Nettle- Medicinal Uses, Interactions, Side Effects, Dosage

Nettle

Urtica dioica, commonly called nettle, nettles, or stinging nettle, is often regarded as a noxious weed. Urtica comes from the latin urere, meaning "to burn," and is the source of the medical term urticaria. Direct contact with the mature plant can break off tiny trichomes or hairs on the leaves and stems, injecting chemicals into the skin that cause long-lasting irritation and stinging. The flowering plant and its roots are used medicinally, and the toxic trichomes are destroyed in processing.

Uses and Benefits:

Nettle is predominately employed in Western cultures for the treatment of arthritis pain, allergies, and benign prostatic hypertrophy (BPH). In European herbal traditions, it is also considered to have diuretic properties. Historical and folk uses of nettle include treatment for diarrhea, constipation, asthma, pleurisy, and eczema; it has also been used as an astringent or hemostatic for nose bleeds, uterine hemorrhage, and the like. The leaves are used for their analgesic, anti-inflammatory, and diuretic properties, while the root is used for its anti proliferative effect on prostatie cells.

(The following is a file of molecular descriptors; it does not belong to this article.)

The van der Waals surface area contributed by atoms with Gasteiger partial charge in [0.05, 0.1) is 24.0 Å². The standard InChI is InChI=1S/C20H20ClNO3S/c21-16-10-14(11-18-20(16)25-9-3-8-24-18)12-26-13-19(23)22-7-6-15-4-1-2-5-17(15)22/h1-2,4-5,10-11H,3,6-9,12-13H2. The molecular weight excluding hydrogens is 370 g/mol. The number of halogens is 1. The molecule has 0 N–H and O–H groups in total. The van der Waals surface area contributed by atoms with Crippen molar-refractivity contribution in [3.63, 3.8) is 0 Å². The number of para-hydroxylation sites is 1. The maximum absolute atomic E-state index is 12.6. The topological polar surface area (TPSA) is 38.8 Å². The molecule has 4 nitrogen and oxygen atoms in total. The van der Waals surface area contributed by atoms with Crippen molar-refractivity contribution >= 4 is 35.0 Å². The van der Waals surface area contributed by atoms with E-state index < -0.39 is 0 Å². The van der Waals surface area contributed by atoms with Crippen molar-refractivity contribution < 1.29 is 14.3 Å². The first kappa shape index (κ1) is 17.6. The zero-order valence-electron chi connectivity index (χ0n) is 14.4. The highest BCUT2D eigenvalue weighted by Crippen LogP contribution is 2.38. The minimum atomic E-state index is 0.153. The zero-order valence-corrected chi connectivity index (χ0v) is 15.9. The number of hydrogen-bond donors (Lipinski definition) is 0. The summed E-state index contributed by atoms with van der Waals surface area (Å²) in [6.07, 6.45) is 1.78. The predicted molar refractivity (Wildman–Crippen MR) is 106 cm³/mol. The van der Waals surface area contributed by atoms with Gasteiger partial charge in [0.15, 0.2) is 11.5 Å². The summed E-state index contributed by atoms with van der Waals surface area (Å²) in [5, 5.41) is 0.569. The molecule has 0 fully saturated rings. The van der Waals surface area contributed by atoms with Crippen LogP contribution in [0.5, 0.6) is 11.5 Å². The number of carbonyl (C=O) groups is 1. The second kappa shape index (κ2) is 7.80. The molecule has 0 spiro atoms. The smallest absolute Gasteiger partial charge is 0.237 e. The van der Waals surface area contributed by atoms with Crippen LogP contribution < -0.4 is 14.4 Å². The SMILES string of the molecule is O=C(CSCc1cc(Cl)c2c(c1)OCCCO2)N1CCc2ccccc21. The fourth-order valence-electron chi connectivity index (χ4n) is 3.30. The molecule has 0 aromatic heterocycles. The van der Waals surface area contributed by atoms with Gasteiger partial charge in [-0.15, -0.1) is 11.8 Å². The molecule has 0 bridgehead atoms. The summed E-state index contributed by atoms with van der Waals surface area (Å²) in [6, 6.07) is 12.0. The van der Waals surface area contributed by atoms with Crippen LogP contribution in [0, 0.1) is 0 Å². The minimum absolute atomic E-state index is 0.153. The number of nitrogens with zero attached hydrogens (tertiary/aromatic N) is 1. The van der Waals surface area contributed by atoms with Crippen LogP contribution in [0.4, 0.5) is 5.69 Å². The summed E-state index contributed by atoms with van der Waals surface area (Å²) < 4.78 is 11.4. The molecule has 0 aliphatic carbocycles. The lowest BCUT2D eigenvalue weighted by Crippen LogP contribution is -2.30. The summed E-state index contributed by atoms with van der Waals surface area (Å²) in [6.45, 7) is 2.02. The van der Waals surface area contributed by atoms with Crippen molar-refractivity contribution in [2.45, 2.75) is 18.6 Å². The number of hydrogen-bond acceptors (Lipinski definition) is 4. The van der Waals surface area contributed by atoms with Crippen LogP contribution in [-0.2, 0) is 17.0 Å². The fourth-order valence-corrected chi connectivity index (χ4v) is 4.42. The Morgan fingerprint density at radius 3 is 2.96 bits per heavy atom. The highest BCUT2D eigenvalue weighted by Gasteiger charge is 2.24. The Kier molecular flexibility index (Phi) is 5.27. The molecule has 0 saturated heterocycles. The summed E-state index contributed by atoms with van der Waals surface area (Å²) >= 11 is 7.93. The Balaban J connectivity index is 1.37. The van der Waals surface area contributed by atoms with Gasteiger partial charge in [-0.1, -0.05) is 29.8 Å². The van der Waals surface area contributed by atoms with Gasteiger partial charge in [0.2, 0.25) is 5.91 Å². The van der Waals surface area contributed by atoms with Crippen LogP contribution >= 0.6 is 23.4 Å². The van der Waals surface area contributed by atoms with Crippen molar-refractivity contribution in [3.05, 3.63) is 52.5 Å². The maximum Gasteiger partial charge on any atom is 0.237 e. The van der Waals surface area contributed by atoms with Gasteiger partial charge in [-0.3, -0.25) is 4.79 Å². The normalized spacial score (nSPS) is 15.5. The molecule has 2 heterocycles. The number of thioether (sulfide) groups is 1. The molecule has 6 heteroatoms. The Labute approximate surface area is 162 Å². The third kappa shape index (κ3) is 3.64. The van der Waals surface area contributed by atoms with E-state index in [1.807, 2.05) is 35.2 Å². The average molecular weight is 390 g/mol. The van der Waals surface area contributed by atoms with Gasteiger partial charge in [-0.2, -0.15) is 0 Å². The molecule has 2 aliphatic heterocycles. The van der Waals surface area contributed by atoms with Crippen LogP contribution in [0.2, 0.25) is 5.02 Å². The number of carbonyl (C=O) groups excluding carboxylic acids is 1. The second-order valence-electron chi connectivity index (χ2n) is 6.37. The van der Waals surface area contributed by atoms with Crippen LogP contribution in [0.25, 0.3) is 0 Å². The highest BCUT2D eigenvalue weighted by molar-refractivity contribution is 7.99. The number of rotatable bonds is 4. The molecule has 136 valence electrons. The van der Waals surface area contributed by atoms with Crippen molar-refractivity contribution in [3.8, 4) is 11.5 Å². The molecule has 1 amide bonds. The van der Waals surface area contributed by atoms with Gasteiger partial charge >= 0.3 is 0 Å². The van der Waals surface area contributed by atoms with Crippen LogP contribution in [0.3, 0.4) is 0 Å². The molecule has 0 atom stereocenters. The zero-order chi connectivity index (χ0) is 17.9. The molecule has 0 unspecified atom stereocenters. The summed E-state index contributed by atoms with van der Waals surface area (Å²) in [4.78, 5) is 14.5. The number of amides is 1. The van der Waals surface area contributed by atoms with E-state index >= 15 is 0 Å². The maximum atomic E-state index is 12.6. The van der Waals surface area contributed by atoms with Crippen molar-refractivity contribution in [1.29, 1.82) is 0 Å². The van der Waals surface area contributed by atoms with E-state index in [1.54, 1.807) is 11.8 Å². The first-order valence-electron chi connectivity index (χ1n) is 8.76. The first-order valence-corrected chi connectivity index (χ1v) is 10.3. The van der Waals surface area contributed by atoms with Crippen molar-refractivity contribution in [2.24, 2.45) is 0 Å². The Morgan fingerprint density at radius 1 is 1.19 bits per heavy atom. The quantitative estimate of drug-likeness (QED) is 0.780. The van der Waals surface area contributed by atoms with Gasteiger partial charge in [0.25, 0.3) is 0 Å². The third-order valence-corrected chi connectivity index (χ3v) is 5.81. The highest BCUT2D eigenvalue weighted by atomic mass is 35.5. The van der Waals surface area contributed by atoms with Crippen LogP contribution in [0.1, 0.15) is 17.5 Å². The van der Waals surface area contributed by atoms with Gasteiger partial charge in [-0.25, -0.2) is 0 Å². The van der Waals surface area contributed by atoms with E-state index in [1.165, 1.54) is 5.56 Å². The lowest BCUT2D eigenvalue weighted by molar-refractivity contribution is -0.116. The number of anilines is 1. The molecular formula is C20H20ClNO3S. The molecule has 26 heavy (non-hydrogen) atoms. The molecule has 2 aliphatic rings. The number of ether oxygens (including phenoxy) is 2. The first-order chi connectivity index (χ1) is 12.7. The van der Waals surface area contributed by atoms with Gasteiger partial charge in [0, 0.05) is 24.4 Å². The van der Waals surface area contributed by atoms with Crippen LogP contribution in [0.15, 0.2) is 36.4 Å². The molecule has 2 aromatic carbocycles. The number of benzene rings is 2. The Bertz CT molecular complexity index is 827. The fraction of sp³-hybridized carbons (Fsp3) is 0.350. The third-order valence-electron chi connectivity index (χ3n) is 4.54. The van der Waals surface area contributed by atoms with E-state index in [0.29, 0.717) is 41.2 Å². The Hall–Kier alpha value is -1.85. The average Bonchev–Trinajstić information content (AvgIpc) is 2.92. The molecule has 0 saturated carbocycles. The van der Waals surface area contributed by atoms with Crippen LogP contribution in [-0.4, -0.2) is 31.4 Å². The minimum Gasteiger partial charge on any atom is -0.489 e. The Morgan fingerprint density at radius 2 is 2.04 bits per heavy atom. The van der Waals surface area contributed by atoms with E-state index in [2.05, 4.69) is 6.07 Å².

Pharmacology:

The major constituents of the leaves include organic acids (e.g., carbonic, formic, citric), amines, and flavonoid compounds. The stinging source of nettle is in the leaf and stemandular hairs, which contain acetylcholine, serotonin, formic acid, and histamine. The roots containsitosterol and other sterols, lectins, polysaccharides, hydroxycoumarins and lignans. In addition, the plant is rich in amino acids, vitamins, and other nutrients.